Glass coming down, steel going up on Chattanooga's Holmberg Bridge

Glass coming down, steel going up on Chattanooga's Holmberg Bridge

December 6th, 2017 by Judy Walton in Local Regional News

A particle board patch replaces a glass panel on the Holmberg pedestrian bridge, seen Tuesday, Oct. 5, 2015, in Chattanooga, Tenn.

Photo by John Rawlston /Times Free Press.

The Chattanooga City Council voted Tuesday to finish the task of replacing the striking but damage-prone glass panels on the Holmberg Bridge that links the Hunter Museum of American Art to the Walnut Street Bridge plaza.

The $1.6 million glass bridge that crosses Riverfront Parkway was built in 2005 in honor of Ruth S. and A. William Holmberg, former leaders of The Chattanooga Times newspaper and generous supporters of the arts.

But the glass panels couldn't take the stress of roller skaters, skateboarders and bikers, and the city was spending a small fortune each year replacing them at a cost of $4,000 apiece. Justin Holland, Chattanooga public works administrator, told council members the city has replaced 47 panels at a cost of $270,000 since 2009.

In December 2016, the council approved an $88,271 bid by Ross Glass & Aluminum to install a dozen slip-resistant, stainless steel grate panels.

A pair of pedestrians chase their shadows as they walk east on the Holmberg Bridge over Riverfront Parkway. The Chattanooga City Council on Tuesday awarded a contract to replace the bridge's damage-prone glass panels with stainless steel.

A pair of pedestrians chase their shadows as...

Photo by Tim Barber /Times Free Press.

Now, with eight stainless steel panels in place, the council voted to approve a $540,000 contract to complete the replacement.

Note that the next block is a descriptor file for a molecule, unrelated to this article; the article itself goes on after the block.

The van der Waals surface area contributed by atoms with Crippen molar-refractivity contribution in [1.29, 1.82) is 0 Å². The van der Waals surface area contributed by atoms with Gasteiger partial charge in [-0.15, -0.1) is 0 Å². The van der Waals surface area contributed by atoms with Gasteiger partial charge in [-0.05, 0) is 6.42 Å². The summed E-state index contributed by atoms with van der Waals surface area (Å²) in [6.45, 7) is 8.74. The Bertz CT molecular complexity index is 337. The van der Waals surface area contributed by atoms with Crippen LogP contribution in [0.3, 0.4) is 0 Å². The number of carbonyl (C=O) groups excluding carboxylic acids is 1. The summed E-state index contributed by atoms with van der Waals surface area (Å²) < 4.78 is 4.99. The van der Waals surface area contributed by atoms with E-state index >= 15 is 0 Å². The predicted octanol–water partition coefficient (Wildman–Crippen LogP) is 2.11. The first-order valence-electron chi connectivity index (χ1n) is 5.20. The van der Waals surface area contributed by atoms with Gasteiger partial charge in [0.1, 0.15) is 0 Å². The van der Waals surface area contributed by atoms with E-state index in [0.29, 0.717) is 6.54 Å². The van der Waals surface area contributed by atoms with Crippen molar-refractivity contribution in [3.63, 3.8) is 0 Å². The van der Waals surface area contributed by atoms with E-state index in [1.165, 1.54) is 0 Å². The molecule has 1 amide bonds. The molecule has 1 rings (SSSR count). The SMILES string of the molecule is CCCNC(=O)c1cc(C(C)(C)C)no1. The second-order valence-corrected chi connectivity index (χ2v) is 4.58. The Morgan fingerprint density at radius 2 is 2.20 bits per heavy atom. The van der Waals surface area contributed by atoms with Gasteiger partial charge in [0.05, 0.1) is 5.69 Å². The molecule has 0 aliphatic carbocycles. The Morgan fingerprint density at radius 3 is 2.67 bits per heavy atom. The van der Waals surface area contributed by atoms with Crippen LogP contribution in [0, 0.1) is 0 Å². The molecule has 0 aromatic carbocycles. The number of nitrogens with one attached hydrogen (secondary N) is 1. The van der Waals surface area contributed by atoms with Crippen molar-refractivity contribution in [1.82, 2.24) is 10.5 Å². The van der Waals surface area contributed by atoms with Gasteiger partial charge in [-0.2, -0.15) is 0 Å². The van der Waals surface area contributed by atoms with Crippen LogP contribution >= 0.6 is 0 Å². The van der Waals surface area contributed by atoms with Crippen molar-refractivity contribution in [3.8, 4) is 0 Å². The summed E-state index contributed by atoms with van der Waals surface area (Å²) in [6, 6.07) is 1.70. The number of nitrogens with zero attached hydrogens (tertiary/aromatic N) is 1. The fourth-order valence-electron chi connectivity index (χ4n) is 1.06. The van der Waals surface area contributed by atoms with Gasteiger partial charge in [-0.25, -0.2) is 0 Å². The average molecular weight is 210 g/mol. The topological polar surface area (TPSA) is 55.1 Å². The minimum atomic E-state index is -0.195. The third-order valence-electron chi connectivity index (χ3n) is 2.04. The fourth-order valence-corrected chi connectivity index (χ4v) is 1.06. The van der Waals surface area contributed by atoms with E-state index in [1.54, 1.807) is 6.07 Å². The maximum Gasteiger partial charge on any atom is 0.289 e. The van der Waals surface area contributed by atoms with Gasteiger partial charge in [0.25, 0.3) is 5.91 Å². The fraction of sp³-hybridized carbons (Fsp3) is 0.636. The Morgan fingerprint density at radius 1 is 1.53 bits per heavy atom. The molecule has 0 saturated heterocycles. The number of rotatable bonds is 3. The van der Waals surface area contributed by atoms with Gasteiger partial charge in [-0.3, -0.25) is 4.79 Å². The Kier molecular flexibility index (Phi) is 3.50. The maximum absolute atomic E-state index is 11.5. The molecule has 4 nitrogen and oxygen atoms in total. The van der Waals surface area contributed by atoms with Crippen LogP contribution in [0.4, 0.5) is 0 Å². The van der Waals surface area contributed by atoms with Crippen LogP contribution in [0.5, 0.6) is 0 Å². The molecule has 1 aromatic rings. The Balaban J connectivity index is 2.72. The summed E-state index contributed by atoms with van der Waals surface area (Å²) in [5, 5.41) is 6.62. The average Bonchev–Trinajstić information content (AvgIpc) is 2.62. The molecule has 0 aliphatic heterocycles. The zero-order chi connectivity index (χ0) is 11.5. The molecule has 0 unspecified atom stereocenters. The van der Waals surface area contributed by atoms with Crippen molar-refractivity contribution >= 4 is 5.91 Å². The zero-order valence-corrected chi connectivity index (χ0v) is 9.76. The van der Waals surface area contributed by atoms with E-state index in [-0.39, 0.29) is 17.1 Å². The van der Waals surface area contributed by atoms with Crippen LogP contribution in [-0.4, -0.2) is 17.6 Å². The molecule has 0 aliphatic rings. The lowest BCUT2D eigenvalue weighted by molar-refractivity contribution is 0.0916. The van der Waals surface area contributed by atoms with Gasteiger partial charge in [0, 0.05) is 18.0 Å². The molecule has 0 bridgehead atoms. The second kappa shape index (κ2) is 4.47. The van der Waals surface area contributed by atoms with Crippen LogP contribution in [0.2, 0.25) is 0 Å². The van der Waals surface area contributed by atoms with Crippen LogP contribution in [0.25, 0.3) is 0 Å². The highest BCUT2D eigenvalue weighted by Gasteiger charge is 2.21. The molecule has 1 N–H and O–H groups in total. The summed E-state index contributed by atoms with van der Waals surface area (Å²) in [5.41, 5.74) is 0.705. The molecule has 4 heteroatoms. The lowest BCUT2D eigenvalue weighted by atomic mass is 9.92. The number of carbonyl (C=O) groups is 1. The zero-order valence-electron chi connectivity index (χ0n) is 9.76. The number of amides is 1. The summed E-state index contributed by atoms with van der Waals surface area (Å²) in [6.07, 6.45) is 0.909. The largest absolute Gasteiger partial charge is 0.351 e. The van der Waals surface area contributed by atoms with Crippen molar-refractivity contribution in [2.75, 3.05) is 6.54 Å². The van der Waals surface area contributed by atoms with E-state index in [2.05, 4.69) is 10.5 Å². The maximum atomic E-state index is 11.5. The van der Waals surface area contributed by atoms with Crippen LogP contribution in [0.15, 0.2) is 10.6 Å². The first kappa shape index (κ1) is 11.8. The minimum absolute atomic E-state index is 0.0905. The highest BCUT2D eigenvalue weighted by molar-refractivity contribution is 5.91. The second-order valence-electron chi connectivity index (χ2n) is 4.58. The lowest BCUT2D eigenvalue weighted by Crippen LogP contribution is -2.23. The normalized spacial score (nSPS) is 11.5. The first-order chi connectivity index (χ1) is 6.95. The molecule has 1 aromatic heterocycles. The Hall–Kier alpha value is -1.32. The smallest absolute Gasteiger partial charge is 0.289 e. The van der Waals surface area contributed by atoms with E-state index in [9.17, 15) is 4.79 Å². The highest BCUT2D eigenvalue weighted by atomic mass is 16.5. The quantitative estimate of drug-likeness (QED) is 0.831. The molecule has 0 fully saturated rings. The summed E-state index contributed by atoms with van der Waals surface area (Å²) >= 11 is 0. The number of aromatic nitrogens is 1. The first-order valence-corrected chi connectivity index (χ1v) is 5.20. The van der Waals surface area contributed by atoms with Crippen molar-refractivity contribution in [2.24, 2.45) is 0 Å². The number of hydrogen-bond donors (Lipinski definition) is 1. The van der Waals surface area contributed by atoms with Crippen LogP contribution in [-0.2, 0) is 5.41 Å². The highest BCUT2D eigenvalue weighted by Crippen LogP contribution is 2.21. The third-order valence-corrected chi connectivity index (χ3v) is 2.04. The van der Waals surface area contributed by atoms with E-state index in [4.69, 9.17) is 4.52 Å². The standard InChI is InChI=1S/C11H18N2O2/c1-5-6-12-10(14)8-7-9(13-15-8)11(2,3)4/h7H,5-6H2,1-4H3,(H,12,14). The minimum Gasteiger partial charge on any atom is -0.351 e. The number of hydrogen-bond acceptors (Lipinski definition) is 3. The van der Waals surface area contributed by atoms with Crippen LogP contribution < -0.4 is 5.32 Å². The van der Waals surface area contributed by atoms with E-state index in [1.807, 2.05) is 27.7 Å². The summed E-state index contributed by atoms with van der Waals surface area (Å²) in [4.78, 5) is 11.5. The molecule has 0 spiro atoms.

"It will be a whole new look and feel" for the Holmberg bridge, Holland told council members Tuesday night. Last year, he said, the public works department reached out to the bridge's architect, area residents and the Holmberg family before deciding on the stainless steel solution.

He said the department had worked for two years with a University of Tennessee materials analyst and other experts. They found similar problems with glass bridges across the country and concluded they just aren't suited for outdoor uses.

"We've done a lot of work and feel like this is the best solution," he said.

Councilman Darrin Ledford wondered if this was a lesson learned for the city, having to come up with an "expensive fix" for possibly "flawed" materials.

Holland said it was.

"In hindsight, the landscape architect who designed it may not have included glass if he'd known it was unsustainable."

Also Tuesday, the council approved rezoning for property at 5564 Dayton Blvd. for a residential and zero-lot-line townhouse development, and gave final approval to the city's first urban farm on Davidson Road.

Council members also voted to award a $4.9 million contract to build a new Avondale Youth and Family Development Center near the site of the present center.

Contact staff writer Judy Walton at or 423-757-6416.